They got their headline from Axios, which ran with “Scoop: House GOP to release 1,000-page road map for Biden FBI probe,” although they also got an Axios “reality check” noting that “Trump himself sought to exert pressure on his own Justice Department throughout his presidency, beginning with his demands for ‘loyalty’ from former FBI director James Comey and culminating in his attempts to use the agency to remain in power after the 2020 election” and quoting former U.S. Attorney Geoffrey Berman: “Throughout my tenure as U.S. attorney, Trump’s Justice Department kept demanding that I use my office to aid them politically, and I kept declining — in ways just tactful enough to keep me from being fired.”

But to House Republicans like Jordan, it’s justified and righteous if a Republican fires an FBI director for refusing to offer loyalty and politicized and corrupt if the FBI executes a search based on a court warrant on a Republican. Their position is really that simple.

Even given all the repetition, the document still contains a large number of falsehoods. Check this out:

The House Judiciary GOP's new report features a ... very charitable summary of Trump's level of cooperation in the MAL documents case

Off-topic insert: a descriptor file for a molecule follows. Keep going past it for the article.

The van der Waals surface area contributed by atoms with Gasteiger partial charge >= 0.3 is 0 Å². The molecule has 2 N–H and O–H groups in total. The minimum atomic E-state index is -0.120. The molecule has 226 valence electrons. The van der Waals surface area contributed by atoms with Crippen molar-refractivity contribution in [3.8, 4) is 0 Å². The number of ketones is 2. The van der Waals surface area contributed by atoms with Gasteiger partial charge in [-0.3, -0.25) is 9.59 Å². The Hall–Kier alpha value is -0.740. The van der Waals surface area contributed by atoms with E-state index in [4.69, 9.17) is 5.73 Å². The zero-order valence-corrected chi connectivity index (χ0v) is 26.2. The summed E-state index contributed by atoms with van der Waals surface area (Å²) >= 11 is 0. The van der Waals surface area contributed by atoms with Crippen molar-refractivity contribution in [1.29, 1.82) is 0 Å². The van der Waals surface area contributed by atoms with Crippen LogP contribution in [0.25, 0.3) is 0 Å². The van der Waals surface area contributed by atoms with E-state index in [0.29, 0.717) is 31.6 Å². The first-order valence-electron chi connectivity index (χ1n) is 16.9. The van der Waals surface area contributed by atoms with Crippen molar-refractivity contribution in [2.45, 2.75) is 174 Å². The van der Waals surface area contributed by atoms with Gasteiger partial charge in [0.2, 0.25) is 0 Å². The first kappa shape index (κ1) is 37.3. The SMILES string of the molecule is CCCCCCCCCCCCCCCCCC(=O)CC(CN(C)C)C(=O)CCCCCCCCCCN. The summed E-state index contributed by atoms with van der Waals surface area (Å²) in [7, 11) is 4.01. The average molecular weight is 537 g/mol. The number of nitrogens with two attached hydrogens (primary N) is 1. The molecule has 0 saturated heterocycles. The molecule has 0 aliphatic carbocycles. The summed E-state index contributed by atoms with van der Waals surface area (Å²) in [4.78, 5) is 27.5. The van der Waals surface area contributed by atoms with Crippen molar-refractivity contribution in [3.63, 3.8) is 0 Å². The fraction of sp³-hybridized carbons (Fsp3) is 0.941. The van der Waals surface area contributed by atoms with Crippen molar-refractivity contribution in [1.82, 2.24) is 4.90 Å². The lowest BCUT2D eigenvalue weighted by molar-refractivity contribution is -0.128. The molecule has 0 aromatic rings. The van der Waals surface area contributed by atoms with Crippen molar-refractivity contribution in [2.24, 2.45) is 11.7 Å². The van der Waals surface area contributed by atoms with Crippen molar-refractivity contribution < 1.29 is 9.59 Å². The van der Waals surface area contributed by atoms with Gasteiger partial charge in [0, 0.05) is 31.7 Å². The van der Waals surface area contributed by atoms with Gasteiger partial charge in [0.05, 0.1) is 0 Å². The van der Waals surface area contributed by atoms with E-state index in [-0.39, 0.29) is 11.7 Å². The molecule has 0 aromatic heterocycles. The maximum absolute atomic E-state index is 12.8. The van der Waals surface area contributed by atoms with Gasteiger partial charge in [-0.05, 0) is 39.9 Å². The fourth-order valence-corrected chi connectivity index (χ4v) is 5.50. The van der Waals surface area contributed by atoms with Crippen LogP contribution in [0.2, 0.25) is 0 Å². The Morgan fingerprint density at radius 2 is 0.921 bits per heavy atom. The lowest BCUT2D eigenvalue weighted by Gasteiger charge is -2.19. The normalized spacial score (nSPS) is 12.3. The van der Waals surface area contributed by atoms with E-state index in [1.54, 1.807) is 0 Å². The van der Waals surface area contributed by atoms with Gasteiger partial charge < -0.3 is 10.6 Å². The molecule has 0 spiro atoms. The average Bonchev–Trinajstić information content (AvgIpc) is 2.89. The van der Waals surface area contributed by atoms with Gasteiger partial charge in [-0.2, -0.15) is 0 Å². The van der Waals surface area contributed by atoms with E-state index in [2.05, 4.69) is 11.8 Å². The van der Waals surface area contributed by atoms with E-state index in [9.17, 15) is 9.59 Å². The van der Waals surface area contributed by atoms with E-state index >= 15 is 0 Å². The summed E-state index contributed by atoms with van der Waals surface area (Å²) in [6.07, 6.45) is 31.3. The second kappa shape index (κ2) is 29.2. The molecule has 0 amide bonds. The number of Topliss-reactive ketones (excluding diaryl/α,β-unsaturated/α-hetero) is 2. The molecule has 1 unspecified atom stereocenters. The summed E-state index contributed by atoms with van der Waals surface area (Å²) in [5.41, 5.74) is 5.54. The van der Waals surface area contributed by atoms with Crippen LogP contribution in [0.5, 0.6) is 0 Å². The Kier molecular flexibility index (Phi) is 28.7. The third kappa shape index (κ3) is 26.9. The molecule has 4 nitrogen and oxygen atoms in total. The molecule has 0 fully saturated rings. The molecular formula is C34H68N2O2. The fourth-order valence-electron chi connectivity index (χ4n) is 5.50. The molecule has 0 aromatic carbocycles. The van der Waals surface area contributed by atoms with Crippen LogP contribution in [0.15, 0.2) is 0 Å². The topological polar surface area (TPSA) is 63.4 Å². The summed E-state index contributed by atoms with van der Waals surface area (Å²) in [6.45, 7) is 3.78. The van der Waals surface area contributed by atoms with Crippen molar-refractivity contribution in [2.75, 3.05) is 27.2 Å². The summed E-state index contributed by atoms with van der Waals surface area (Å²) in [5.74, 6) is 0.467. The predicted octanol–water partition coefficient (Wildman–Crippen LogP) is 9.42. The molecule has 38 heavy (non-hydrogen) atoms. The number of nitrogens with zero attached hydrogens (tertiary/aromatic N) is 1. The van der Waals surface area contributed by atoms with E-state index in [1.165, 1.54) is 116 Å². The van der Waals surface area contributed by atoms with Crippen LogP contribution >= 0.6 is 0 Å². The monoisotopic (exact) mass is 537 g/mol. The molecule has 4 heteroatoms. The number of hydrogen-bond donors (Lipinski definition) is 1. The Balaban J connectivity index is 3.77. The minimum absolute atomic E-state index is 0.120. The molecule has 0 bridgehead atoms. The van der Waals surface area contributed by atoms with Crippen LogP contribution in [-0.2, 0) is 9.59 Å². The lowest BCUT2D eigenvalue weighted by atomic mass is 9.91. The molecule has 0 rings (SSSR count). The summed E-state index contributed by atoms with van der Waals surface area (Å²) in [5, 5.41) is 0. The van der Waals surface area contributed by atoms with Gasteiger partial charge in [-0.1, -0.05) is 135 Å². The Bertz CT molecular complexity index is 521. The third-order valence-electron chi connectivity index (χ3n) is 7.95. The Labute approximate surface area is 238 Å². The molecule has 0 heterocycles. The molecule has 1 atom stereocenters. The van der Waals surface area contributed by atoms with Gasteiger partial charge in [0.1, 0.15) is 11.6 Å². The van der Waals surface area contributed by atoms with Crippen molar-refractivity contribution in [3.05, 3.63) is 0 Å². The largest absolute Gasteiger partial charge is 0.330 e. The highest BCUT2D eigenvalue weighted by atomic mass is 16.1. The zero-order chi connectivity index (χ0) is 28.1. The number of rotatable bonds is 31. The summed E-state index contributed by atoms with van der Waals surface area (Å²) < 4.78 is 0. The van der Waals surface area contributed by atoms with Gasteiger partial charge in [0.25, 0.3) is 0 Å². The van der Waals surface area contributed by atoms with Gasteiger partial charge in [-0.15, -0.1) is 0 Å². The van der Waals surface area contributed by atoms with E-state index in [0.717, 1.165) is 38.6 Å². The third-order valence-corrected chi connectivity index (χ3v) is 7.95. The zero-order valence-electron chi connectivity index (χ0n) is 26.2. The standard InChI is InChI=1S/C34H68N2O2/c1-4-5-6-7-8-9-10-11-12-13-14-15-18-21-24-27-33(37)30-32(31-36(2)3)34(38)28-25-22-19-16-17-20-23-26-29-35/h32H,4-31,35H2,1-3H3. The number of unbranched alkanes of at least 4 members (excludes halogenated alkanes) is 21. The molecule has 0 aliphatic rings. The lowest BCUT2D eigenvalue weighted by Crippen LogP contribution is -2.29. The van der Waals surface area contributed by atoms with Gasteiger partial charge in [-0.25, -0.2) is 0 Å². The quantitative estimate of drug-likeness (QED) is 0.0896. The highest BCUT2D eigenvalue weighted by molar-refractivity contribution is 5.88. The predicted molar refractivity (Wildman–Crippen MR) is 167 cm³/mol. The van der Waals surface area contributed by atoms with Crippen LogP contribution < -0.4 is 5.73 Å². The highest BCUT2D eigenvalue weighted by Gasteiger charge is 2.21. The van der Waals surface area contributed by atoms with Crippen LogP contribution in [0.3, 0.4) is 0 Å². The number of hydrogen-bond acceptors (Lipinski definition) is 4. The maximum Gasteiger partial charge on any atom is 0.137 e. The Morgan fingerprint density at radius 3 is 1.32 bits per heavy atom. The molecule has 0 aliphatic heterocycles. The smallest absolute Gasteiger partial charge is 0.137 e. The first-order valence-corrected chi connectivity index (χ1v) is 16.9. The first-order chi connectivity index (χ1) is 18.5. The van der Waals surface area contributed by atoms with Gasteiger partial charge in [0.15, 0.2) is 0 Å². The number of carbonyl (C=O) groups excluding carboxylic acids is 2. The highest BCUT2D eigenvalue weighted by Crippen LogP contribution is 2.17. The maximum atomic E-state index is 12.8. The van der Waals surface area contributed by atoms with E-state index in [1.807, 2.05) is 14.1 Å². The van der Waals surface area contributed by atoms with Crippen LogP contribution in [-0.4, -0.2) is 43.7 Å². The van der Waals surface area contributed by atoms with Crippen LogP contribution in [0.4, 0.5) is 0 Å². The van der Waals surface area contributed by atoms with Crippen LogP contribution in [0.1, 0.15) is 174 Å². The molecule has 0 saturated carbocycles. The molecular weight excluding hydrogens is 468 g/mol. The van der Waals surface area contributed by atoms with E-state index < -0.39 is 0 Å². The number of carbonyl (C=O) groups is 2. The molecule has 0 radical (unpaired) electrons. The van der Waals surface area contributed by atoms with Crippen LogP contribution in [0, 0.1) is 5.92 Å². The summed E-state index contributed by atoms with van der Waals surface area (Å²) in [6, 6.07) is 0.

— Aaron Blake (@AaronBlake) November 4, 2022

In this account, the FBI and Justice Department’s efforts to get Donald Trump to give back the documents he stole become Trump graciously allowing them to try, and every so often coughing up a few more documents or adding security to the storage room where he was keeping the stolen documents.

This is the best part of that passage, though: “On September 13, a federal judge unsealed additional portions of the affidavit—although still largely redacted—that showed President Trump had returned even more documents to the Department than previously known.” So generous of him, right?